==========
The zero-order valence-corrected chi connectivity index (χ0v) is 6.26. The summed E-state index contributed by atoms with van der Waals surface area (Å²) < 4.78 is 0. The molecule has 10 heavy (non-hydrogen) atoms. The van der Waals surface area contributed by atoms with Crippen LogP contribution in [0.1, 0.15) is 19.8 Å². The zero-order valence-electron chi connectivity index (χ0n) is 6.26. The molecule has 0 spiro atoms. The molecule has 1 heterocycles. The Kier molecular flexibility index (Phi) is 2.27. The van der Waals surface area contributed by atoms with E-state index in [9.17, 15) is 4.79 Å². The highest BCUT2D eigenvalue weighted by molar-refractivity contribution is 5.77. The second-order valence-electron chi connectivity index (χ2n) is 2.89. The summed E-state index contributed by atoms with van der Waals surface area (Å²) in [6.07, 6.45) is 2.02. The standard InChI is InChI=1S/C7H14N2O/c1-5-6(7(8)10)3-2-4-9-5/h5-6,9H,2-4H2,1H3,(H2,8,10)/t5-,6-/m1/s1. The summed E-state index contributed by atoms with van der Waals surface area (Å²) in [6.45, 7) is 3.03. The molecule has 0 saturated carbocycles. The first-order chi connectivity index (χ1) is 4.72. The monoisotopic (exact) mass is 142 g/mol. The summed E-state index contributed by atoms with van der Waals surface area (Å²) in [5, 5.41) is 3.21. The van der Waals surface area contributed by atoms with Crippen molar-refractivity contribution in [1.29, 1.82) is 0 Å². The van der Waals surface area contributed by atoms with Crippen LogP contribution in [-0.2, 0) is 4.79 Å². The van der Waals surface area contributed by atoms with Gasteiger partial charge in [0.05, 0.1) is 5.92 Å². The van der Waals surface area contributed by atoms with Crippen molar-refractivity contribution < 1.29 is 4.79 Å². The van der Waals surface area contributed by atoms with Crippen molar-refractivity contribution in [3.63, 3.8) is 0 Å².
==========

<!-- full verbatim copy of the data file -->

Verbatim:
The zero-order valence-corrected chi connectivity index (χ0v) is 6.26. The summed E-state index contributed by atoms with van der Waals surface area (Å²) < 4.78 is 0. The molecule has 10 heavy (non-hydrogen) atoms. The van der Waals surface area contributed by atoms with Crippen LogP contribution in [0.1, 0.15) is 19.8 Å². The zero-order valence-electron chi connectivity index (χ0n) is 6.26. The molecule has 0 spiro atoms. The molecule has 1 heterocycles. The Kier molecular flexibility index (Phi) is 2.27. The van der Waals surface area contributed by atoms with E-state index in [9.17, 15) is 4.79 Å². The highest BCUT2D eigenvalue weighted by molar-refractivity contribution is 5.77. The second-order valence-electron chi connectivity index (χ2n) is 2.89. The summed E-state index contributed by atoms with van der Waals surface area (Å²) in [6.07, 6.45) is 2.02. The standard InChI is InChI=1S/C7H14N2O/c1-5-6(7(8)10)3-2-4-9-5/h5-6,9H,2-4H2,1H3,(H2,8,10)/t5-,6-/m1/s1. The summed E-state index contributed by atoms with van der Waals surface area (Å²) in [6.45, 7) is 3.03. The molecule has 0 saturated carbocycles. The first-order chi connectivity index (χ1) is 4.72. The monoisotopic (exact) mass is 142 g/mol. The summed E-state index contributed by atoms with van der Waals surface area (Å²) in [5, 5.41) is 3.21. The van der Waals surface area contributed by atoms with Crippen molar-refractivity contribution in [1.29, 1.82) is 0 Å². The van der Waals surface area contributed by atoms with Crippen LogP contribution in [-0.2, 0) is 4.79 Å². The van der Waals surface area contributed by atoms with Gasteiger partial charge in [0.05, 0.1) is 5.92 Å². The van der Waals surface area contributed by atoms with Crippen molar-refractivity contribution < 1.29 is 4.79 Å². The van der Waals surface area contributed by atoms with Crippen molar-refractivity contribution in [3.63, 3.8) is 0 Å².